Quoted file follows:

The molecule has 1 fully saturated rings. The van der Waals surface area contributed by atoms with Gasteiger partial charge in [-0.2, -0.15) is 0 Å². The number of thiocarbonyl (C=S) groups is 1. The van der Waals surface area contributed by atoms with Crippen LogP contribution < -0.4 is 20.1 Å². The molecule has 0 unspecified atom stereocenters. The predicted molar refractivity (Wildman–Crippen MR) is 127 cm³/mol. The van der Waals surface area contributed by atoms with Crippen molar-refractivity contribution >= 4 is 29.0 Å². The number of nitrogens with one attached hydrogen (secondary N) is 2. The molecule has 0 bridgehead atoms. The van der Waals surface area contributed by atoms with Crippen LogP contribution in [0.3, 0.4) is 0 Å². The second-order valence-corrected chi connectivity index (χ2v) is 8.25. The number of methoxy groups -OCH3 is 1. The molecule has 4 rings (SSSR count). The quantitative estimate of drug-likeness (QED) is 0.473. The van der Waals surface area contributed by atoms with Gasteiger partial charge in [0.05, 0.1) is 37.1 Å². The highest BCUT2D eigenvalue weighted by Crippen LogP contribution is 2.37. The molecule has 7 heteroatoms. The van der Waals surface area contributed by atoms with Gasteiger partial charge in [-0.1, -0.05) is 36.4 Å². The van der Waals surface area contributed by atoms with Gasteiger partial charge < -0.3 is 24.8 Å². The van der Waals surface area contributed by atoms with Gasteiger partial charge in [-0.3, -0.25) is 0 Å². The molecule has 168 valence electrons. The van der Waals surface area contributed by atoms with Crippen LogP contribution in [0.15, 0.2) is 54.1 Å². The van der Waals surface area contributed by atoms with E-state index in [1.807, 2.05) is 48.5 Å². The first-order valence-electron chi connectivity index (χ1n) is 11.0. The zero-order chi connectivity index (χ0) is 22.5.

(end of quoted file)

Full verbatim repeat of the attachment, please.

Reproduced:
The molecule has 1 fully saturated rings. The van der Waals surface area contributed by atoms with Gasteiger partial charge in [-0.2, -0.15) is 0 Å². The number of thiocarbonyl (C=S) groups is 1. The van der Waals surface area contributed by atoms with Crippen LogP contribution < -0.4 is 20.1 Å². The molecule has 0 unspecified atom stereocenters. The predicted molar refractivity (Wildman–Crippen MR) is 127 cm³/mol. The van der Waals surface area contributed by atoms with Crippen molar-refractivity contribution >= 4 is 29.0 Å². The number of nitrogens with one attached hydrogen (secondary N) is 2. The molecule has 0 bridgehead atoms. The van der Waals surface area contributed by atoms with Crippen LogP contribution in [0.3, 0.4) is 0 Å². The second-order valence-corrected chi connectivity index (χ2v) is 8.25. The number of methoxy groups -OCH3 is 1. The molecule has 4 rings (SSSR count). The quantitative estimate of drug-likeness (QED) is 0.473. The van der Waals surface area contributed by atoms with Gasteiger partial charge in [0.05, 0.1) is 37.1 Å². The highest BCUT2D eigenvalue weighted by Crippen LogP contribution is 2.37. The molecule has 7 heteroatoms. The van der Waals surface area contributed by atoms with Gasteiger partial charge in [-0.1, -0.05) is 36.4 Å². The van der Waals surface area contributed by atoms with Gasteiger partial charge < -0.3 is 24.8 Å². The van der Waals surface area contributed by atoms with Gasteiger partial charge in [-0.3, -0.25) is 0 Å². The molecule has 168 valence electrons. The van der Waals surface area contributed by atoms with Crippen LogP contribution in [0.15, 0.2) is 54.1 Å². The van der Waals surface area contributed by atoms with E-state index in [1.807, 2.05) is 48.5 Å². The first-order valence-electron chi connectivity index (χ1n) is 11.0. The zero-order chi connectivity index (χ0) is 22.5.